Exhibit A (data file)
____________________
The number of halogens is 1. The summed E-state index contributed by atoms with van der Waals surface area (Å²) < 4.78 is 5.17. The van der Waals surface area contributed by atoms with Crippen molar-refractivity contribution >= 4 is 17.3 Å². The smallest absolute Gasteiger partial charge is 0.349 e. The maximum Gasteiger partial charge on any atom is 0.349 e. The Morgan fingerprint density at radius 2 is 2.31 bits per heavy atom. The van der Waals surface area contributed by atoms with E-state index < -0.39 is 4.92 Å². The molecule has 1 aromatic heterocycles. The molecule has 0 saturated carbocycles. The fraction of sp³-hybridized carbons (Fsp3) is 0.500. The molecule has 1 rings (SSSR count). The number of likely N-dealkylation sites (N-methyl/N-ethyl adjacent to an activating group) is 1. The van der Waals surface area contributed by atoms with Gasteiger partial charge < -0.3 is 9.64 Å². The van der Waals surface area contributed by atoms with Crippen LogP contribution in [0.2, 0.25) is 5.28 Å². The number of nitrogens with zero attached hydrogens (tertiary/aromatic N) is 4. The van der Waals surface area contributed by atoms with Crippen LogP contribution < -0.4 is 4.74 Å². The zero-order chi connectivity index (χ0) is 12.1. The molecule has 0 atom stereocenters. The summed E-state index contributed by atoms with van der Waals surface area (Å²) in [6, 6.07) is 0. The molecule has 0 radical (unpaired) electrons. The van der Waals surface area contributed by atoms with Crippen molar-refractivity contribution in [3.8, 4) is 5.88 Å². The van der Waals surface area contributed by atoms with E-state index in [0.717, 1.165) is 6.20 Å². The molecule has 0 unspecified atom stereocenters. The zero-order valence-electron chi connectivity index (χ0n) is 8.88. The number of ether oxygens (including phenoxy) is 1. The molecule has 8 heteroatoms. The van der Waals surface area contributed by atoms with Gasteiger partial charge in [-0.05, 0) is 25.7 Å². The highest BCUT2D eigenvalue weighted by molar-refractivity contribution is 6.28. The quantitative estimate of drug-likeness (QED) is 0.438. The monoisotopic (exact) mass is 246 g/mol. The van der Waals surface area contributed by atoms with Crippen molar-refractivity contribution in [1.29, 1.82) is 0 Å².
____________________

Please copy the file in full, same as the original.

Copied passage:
The number of halogens is 1. The summed E-state index contributed by atoms with van der Waals surface area (Å²) < 4.78 is 5.17. The van der Waals surface area contributed by atoms with Crippen molar-refractivity contribution >= 4 is 17.3 Å². The smallest absolute Gasteiger partial charge is 0.349 e. The maximum Gasteiger partial charge on any atom is 0.349 e. The Morgan fingerprint density at radius 2 is 2.31 bits per heavy atom. The van der Waals surface area contributed by atoms with E-state index < -0.39 is 4.92 Å². The molecule has 1 aromatic heterocycles. The molecule has 0 saturated carbocycles. The fraction of sp³-hybridized carbons (Fsp3) is 0.500. The molecule has 1 rings (SSSR count). The number of likely N-dealkylation sites (N-methyl/N-ethyl adjacent to an activating group) is 1. The van der Waals surface area contributed by atoms with Gasteiger partial charge < -0.3 is 9.64 Å². The van der Waals surface area contributed by atoms with Crippen LogP contribution in [0.2, 0.25) is 5.28 Å². The number of nitrogens with zero attached hydrogens (tertiary/aromatic N) is 4. The van der Waals surface area contributed by atoms with Crippen LogP contribution < -0.4 is 4.74 Å². The zero-order chi connectivity index (χ0) is 12.1. The molecule has 0 atom stereocenters. The summed E-state index contributed by atoms with van der Waals surface area (Å²) in [6, 6.07) is 0. The molecule has 0 radical (unpaired) electrons. The van der Waals surface area contributed by atoms with Crippen molar-refractivity contribution in [3.8, 4) is 5.88 Å². The van der Waals surface area contributed by atoms with E-state index in [0.717, 1.165) is 6.20 Å². The molecule has 0 unspecified atom stereocenters. The zero-order valence-electron chi connectivity index (χ0n) is 8.88. The number of ether oxygens (including phenoxy) is 1. The molecule has 8 heteroatoms. The van der Waals surface area contributed by atoms with Gasteiger partial charge in [-0.05, 0) is 25.7 Å². The highest BCUT2D eigenvalue weighted by molar-refractivity contribution is 6.28. The quantitative estimate of drug-likeness (QED) is 0.438. The monoisotopic (exact) mass is 246 g/mol. The van der Waals surface area contributed by atoms with Crippen molar-refractivity contribution in [1.29, 1.82) is 0 Å².